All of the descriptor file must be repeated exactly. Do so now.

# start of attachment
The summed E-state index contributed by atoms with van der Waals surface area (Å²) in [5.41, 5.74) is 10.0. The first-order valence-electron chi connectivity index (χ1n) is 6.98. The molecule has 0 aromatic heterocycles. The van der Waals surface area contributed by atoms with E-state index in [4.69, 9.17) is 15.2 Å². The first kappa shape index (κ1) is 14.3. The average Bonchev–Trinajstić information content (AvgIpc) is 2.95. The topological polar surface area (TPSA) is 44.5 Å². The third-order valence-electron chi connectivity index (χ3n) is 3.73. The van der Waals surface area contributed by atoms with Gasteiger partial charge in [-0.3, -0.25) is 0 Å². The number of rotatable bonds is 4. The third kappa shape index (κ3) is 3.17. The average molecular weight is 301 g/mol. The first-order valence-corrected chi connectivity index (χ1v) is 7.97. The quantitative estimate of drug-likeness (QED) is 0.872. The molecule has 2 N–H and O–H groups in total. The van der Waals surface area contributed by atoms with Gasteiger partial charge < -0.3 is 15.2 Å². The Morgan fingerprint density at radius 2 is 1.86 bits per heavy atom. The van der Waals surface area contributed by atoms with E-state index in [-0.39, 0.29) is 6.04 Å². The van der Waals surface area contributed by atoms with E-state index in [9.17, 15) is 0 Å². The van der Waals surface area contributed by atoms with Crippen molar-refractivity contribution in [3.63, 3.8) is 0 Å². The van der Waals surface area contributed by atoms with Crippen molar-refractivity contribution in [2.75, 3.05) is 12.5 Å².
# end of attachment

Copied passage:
The summed E-state index contributed by atoms with van der Waals surface area (Å²) in [5.41, 5.74) is 10.0. The first-order valence-electron chi connectivity index (χ1n) is 6.98. The molecule has 0 aromatic heterocycles. The van der Waals surface area contributed by atoms with E-state index in [4.69, 9.17) is 15.2 Å². The first kappa shape index (κ1) is 14.3. The average Bonchev–Trinajstić information content (AvgIpc) is 2.95. The topological polar surface area (TPSA) is 44.5 Å². The third-order valence-electron chi connectivity index (χ3n) is 3.73. The van der Waals surface area contributed by atoms with Gasteiger partial charge in [-0.3, -0.25) is 0 Å². The number of rotatable bonds is 4. The third kappa shape index (κ3) is 3.17. The average molecular weight is 301 g/mol. The first-order valence-corrected chi connectivity index (χ1v) is 7.97. The quantitative estimate of drug-likeness (QED) is 0.872. The molecule has 2 N–H and O–H groups in total. The van der Waals surface area contributed by atoms with Gasteiger partial charge < -0.3 is 15.2 Å². The Morgan fingerprint density at radius 2 is 1.86 bits per heavy atom. The van der Waals surface area contributed by atoms with E-state index in [-0.39, 0.29) is 6.04 Å². The van der Waals surface area contributed by atoms with E-state index in [9.17, 15) is 0 Å². The van der Waals surface area contributed by atoms with Crippen molar-refractivity contribution in [3.63, 3.8) is 0 Å². The van der Waals surface area contributed by atoms with Crippen molar-refractivity contribution in [2.75, 3.05) is 12.5 Å².